The COVID-19 pandemic forced the world to a standstill and accelerated the growing issue of a shortage of new pilots joining airlines.
By 2025, there will be a reduction of 34,000 commercial pilots if global demand for domestic and international travel continues to recover and rise above 2019 levels.
The growing shortage
When the world went into lockdown, many airlines offered early retirement incentives to senior pilots to save money and manage issues such as furlough. From late 2021, as the travel industry started to pick up again, the demand for travel and pilots increased, yet airlines found themselves with fewer pilots than they’d had before the pandemic.
Airlines then found themselves in a tricky situation – they needed new pilots but they were incredibly hard to come by. This was due to how long it takes to graduate and become FAA-certified (certified by the Federal Aviation Administration), and because of how expensive it was to start learning in the first place.
While the steady growth in pilot shortages across the globe started before COVID for reasons such as greater pay expected from pilots, it is clear that the pandemic made the problem harder to ignore and adapt to.
The industry is still recovering from the crippling impact of the pandemic, but, arguably, this new challenge has the potential to be just as damaging.
Female representation in aviation
The aviation industry isn’t immune to a lack of diversity. In 2021, there were only 64,979 female pilots – a drastically low number when you consider the fact that it only makes up 9.02% of the total.
Men overwhelmingly make up the majority of pilots across the world; and once you consider the fact only 6.03% of women are FAA-certified pilots (in 2021), it becomes even more disappointing.
In this day and age, women only make up the majority within the aviation industry in flight attendant roles.
In 2021, India was the leading country in regards to female pilots in the world, with approximately 12.4% of Indian pilots being female.
Republic Airways’ mission to hire more women
Regional U.S airline Republic Airways is looking to inspire the next generation of pilots to enter the aviation industry, with a specific focus on women.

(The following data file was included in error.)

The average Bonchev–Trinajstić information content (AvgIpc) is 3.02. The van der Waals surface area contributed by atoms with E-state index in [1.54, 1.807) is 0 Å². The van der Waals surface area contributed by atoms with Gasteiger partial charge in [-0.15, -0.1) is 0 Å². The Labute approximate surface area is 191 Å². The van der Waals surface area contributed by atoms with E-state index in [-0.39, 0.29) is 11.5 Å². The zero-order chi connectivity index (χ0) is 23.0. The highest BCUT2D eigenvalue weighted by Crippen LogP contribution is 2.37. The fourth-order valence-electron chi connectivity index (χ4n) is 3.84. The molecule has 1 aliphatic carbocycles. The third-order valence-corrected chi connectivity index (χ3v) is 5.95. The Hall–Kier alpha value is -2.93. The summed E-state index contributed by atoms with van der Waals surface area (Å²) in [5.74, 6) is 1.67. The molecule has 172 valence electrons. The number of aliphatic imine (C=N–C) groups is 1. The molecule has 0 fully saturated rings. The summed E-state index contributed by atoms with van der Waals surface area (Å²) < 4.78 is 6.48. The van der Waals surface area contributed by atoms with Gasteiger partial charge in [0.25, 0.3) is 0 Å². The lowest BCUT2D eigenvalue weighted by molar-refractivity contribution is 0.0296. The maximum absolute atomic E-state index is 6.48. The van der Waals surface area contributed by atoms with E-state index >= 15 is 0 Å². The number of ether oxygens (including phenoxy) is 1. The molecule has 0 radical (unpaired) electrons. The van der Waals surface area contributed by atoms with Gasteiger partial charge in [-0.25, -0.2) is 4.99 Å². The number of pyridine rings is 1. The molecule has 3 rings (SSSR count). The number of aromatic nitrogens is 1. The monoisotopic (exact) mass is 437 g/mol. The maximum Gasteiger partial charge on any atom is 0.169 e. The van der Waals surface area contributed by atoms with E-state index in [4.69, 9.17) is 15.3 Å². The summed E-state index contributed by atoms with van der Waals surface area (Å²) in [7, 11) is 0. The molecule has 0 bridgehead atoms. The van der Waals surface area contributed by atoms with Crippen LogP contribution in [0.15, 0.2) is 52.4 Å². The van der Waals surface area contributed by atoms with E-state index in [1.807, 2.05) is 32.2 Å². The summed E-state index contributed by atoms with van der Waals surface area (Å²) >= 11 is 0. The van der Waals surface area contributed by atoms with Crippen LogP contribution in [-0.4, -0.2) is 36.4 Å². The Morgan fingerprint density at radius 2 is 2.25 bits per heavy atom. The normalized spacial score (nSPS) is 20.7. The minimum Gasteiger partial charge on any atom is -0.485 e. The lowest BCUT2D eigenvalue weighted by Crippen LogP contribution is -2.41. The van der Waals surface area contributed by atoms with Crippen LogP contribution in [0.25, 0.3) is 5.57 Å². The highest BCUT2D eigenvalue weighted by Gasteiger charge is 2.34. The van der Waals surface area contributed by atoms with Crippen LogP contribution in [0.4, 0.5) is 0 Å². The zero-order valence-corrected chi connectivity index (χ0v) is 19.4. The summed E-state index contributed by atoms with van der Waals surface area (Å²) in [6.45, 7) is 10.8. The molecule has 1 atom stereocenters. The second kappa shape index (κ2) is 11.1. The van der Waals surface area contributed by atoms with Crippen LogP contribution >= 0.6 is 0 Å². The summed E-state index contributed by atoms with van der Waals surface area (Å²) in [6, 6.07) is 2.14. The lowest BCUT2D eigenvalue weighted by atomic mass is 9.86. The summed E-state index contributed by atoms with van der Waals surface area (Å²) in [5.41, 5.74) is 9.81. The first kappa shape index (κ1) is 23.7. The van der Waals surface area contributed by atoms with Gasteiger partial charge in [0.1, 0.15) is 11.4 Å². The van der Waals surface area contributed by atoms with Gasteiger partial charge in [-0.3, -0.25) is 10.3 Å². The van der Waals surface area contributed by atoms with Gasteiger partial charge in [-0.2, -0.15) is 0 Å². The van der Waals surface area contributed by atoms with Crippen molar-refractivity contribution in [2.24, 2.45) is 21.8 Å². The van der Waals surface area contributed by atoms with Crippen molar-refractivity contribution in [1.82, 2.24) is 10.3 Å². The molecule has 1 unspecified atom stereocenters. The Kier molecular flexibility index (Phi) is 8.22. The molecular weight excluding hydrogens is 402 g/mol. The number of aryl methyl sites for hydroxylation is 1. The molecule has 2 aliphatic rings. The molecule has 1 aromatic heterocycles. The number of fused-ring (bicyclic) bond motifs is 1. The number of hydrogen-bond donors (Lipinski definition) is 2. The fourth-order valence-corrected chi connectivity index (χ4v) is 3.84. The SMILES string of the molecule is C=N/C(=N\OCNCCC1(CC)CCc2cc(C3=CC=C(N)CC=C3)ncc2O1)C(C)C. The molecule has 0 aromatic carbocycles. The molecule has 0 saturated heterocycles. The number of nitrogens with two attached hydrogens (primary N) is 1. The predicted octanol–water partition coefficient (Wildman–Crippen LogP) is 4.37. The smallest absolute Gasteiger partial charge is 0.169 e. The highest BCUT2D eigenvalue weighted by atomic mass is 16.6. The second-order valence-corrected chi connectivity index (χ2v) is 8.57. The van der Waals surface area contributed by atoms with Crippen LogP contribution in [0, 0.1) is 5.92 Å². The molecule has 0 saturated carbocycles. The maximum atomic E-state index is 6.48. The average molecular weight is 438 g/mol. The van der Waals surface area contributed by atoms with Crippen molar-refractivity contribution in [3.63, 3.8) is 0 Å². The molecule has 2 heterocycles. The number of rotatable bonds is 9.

Paige Bova, a communications specialist for Republic Airways, spoke of the motivations behind the airline’s goal.
Historically it has been a male-dominated industry and we are trying to change that […] We want to bring everybody in because there is a place for everyone in aviation.
Republic Airways had already attempted to target the approaching shortage by launching ‘Lift Academy’ in 2018. The programme advocates their lenient criteria, citing that all you need is a personal dedication to fly, attracting those who “never thought they could achieve” their dream.
In light of Women’s History Month, Republic Airways is hosting an event called Aviation Exploratory Night for Women.
Taking place on 24 March, panellists include Republic Airways’ Chief Pilot Ashley Gomez and other female industry leaders who will discuss what their experience within the aviation industry is like. Gomez already does a lot of work in promoting women in aviation on behalf of Republic Airways, one being in the form of online talks.
Action was taken elsewhere
Swiss budget airline EasyJet announced earlier this year plans to boost its recruitment drive for pilots with a focus on hiring females, as it opens its pilot training programme for the first time.
The airliner stated that they wish to tackle the gender imbalance in the aviation industry.
Major U.S airline United Airlines spoke of its plans in April 2021 to train 5,000 new pilots in the next ten years through its ‘Aviate’ pilot recruitment programme. They pledged for at least half of that number to be women and people of colour.
Boeing has projected that the aviation industry will need at least 612,000 new pilots across the world over the next 20 years. We can only hope that a significant chunk of that number includes women.
Do you think the aviation industry could do more to boost the number of female pilots? Let us know.